By Anne Marie Ellis, Esq.

February 2019

I hope your 2019 is off to a good start! I have been tracking Prop. 65 filings this year, and it is evident that many of the usual products (general consumer products), chemicals (lead and phthalates), noticing parties and law firms are at play. However, it is apparent that there are a new crop of “noticing parties” and lawyers entering this arena, signaling that it is an area of rapid growth and profit for the plaintiff’s bar.

After researching the recently filed notices, I compiled a representative list of the most common products as set forth below. I still contend that noticing parties are reaching for the “lowest hanging fruit”- targeting low price point products that are easily bought in discount and big-box stores. If you sell consumer products that meet these criteria, you should insure compliance with Prop. 65 immediately. Aside from consumer products, there have been developments in the environmental exposure warnings that I will discuss below.

Representative Products and Noticing Parties

Product Chemical Noticing Party
Acrylic Paint Set DEHP Anthony Ferreiro
Alcohol John Devlin
Artificial plant DINP Shefa LMV
Blending makeup sponge DEHP CAPA (Center for Advanced Public Awareness) AND Kawahito Law Group
Boxing gloves DEHP Ecological Alliance
Clam meat Lead Chemical Toxin Working Group
Clear Cross Body Bags with plastic components DEHP CAG (Consumer Advocacy Group)
Darice metal wire Lead APS&EE
Faux leather and vinyl fabric DEHP APS&EE
Foldable chair with polymer components DEHP CAG
Frying pans DEHP Ecological Alliance
Manicure and brush sets DEHP/DINP Ecological Alliance
Non-slip placemats DEHP CAPA
Over-the-door organizer DEHP Center for Advanced Public Awareness
Raw cacao Cadmium and cadmium components CAG
Reflective Sticker Packs DEHP Ecological Alliance
Seasoned laver Cadmium and cadmium components CAG
Shoe cleaning kit DEHP Ecological Alliance
Sink Mat DEHP CAPA
Tire gauges DEHP Ecological Alliance
Travel pouch with vinyl components DEHP CAG
Umbrella Cover DEHP Anthony Ferreiro
Women’s decorated plastic sandals DBP CAG

 

“Test Case” in Environmental Exposure Warnings

I have uncovered a recently filed notice of violation that should serve as a cautionary tale to businesses with respect to environmental and occupational exposure warnings. An environmental exposure notice was filed on February 1, 2019 against a manufacturing company in Huntington Beach, alleging styrene exposures from plastics processing. The notice alleges that the violations have been occurring since April 2017 and the location of the exposure is the neighborhood surrounding a 0.1 mile radius of the facility. The noticing party claims that the facility’s operations release styrene into the air, exposing residents living and working within these limits to styrene, and that there is no clear and reasonable warning provided regarding the carcinogenic hazards of styrene. This notice is unique because it seeks to enforce a draconian warning requirement as it encompasses persons outside of the manufacturing company.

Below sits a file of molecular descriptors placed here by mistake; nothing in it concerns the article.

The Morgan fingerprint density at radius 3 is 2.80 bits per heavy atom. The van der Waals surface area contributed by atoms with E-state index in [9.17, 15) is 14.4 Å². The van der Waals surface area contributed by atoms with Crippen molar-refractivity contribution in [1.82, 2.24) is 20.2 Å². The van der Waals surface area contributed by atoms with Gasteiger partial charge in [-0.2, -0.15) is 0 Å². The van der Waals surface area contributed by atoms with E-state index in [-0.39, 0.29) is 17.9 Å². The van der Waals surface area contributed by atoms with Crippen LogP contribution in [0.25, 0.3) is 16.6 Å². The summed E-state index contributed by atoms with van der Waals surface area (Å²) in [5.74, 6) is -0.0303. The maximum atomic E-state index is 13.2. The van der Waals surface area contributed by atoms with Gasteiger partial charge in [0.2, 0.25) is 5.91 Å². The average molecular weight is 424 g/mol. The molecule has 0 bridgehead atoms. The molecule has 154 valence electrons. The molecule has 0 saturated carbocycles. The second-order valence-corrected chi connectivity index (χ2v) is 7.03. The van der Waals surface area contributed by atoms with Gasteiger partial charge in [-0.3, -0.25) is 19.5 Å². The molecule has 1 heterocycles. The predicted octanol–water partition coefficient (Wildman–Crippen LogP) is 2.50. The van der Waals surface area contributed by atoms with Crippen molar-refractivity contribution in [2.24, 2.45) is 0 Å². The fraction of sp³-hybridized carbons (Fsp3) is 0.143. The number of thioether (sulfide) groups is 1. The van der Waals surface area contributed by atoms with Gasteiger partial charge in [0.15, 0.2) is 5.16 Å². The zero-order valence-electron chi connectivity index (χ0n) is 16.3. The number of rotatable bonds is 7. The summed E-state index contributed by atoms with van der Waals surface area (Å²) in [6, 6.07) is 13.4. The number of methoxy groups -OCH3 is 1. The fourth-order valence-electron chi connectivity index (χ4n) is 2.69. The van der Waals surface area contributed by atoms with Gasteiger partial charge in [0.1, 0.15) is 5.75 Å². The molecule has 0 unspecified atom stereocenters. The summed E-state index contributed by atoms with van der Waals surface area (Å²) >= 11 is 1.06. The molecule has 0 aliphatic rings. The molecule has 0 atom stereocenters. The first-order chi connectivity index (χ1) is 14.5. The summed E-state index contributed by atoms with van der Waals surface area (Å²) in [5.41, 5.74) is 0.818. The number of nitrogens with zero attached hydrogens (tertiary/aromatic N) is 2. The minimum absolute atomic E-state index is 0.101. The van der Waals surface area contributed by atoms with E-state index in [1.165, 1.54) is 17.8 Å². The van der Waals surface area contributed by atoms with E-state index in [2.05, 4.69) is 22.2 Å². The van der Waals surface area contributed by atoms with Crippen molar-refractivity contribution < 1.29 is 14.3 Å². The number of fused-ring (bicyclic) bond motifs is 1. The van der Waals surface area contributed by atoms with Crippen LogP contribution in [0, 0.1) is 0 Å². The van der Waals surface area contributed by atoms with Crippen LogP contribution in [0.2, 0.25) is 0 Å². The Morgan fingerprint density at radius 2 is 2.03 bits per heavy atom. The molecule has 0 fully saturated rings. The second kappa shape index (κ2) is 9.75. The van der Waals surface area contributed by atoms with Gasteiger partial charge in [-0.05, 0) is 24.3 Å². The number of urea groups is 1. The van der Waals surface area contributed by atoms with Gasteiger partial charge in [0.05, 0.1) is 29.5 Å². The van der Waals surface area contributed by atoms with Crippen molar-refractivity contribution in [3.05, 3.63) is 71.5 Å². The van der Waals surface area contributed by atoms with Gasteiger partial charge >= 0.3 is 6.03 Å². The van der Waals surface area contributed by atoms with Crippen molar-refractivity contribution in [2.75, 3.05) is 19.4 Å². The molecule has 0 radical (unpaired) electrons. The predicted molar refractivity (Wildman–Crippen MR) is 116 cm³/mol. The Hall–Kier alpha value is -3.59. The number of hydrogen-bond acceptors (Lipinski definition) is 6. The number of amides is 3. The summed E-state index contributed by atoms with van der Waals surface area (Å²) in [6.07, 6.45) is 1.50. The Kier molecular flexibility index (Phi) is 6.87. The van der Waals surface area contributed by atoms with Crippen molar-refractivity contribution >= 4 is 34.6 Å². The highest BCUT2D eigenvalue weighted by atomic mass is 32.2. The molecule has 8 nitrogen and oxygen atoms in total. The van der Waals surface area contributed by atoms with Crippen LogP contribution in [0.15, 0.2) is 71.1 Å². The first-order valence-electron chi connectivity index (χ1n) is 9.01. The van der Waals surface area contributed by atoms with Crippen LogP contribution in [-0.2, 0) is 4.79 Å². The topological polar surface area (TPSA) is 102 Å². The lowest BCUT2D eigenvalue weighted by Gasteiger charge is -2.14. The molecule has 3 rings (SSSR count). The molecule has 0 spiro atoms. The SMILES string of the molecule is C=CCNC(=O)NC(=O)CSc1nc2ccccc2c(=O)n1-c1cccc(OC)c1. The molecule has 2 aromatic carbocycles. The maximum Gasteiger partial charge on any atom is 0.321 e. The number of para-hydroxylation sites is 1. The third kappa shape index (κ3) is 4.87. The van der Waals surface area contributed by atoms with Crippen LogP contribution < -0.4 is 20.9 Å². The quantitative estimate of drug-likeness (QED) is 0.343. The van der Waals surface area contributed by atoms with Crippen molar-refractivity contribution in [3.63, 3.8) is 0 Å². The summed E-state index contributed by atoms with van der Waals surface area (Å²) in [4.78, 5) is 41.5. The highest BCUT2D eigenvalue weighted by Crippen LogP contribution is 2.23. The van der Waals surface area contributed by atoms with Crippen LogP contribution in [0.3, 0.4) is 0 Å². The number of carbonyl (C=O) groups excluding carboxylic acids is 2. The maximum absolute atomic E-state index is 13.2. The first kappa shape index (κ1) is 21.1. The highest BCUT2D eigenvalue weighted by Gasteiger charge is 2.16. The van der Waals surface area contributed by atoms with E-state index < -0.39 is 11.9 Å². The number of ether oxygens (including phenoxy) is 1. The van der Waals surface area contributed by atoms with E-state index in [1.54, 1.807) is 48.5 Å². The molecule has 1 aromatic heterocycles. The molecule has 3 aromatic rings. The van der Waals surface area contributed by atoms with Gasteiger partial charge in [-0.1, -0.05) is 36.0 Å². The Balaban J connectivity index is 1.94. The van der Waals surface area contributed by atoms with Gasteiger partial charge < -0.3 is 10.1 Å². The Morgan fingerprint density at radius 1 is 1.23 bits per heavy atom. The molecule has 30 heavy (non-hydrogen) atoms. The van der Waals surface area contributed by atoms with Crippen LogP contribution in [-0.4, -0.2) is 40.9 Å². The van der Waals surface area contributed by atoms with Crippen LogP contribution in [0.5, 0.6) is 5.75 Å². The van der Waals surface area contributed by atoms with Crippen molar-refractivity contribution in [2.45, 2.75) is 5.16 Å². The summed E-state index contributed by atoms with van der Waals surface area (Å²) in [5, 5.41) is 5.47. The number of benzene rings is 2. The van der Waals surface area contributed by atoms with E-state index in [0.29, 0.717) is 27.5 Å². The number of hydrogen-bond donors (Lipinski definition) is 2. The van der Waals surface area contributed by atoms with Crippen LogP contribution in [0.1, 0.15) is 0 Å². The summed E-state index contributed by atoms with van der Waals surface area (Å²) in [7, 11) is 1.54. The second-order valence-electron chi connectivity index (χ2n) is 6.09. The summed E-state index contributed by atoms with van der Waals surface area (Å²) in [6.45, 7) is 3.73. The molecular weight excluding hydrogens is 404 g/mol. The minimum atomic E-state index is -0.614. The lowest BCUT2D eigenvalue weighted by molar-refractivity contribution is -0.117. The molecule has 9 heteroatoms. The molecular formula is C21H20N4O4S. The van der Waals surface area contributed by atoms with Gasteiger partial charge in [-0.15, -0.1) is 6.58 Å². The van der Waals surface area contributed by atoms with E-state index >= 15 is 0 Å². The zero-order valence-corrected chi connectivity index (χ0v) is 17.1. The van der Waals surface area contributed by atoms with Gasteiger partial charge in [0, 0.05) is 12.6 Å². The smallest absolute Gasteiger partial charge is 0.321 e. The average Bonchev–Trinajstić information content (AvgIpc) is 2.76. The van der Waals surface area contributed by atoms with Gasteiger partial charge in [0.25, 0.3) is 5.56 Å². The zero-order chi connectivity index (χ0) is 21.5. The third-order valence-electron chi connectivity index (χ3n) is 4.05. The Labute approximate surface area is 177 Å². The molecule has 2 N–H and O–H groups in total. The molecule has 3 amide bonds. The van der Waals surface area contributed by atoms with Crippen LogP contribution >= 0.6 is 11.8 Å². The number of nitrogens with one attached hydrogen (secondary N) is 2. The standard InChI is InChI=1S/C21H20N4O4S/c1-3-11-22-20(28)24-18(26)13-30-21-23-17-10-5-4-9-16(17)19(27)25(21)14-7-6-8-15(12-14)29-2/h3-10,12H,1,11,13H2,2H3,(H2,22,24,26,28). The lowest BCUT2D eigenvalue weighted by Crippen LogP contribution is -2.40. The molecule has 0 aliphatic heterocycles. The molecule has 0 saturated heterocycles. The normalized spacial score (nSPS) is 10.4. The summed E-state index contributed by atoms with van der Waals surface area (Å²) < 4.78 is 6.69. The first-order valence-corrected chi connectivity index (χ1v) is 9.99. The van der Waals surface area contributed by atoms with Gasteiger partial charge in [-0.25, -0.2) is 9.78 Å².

According to Title 27 Cal. Code of Regs. Article 6, § 25604 (the section applying to environmental exposures), businesses must warn at indoor and outdoor spaces with clearly defined entrances, with a sign in 72-font type or larger bearing the following language:

WARNING: Entering this area can expose you to chemicals known to the State of California to cause birth defects or other reproductive harm, including [name of one or more chemicals], from [name of one or more sources of exposure].  For more information go to www.P65Warnings.ca.gov.

The regulations state that the warning must be provided in a conspicuous manner and in a manner that is likely to be seen, read and understood by an ordinary individual in the course of normal daily activity. Crucially, the warning must also be provided in a notice that is mailed, sent electronically, or delivered to each occupant in the affected area. The notice must identify one or more sources of exposure, include a map that clearly identifies the affected area, be provided every 3 months, and can be published in the largest newspaper that is circulated in the area for which the warning is given. This is a significant burden for business, and one that has not regularly been tested by the typical notices of violation. If you own or operate physical locations within California, you should take this opportunity to consider whether such warnings are required, and to whom the warnings should be provided.

Upcoming Deadline – February 28, 2019

As a reminder, there is an upcoming deadline with which you must comply if applicable. If you are providing warnings to downstream retailers (in lieu of warning on the package or product), pursuant to Title 27 Cal. Code of Regs. Article 6, § 25600.2, the notice to the retailer must be renewed and receipt of the notice must be confirmed electronically or in writing by the retail seller’s authorized agent no later than February 28, 2019. Thereafter, the notice must be provided annually during the period in which the product is sold in California by the retail seller. If you add a different or additional chemical name or endpoint, an additional notice is required within 90 days of such change in the composition of the product. This section does not apply if you are placing a warning on the product and the retailer is simply selling the product with the label.


Anne Marie Ellis is Senior Counsel in Buchalter’s Products Liability Practice Group. She can be reached at AEllis@buchalter.com or 949.224.6223.

 

 

 

 

 

 

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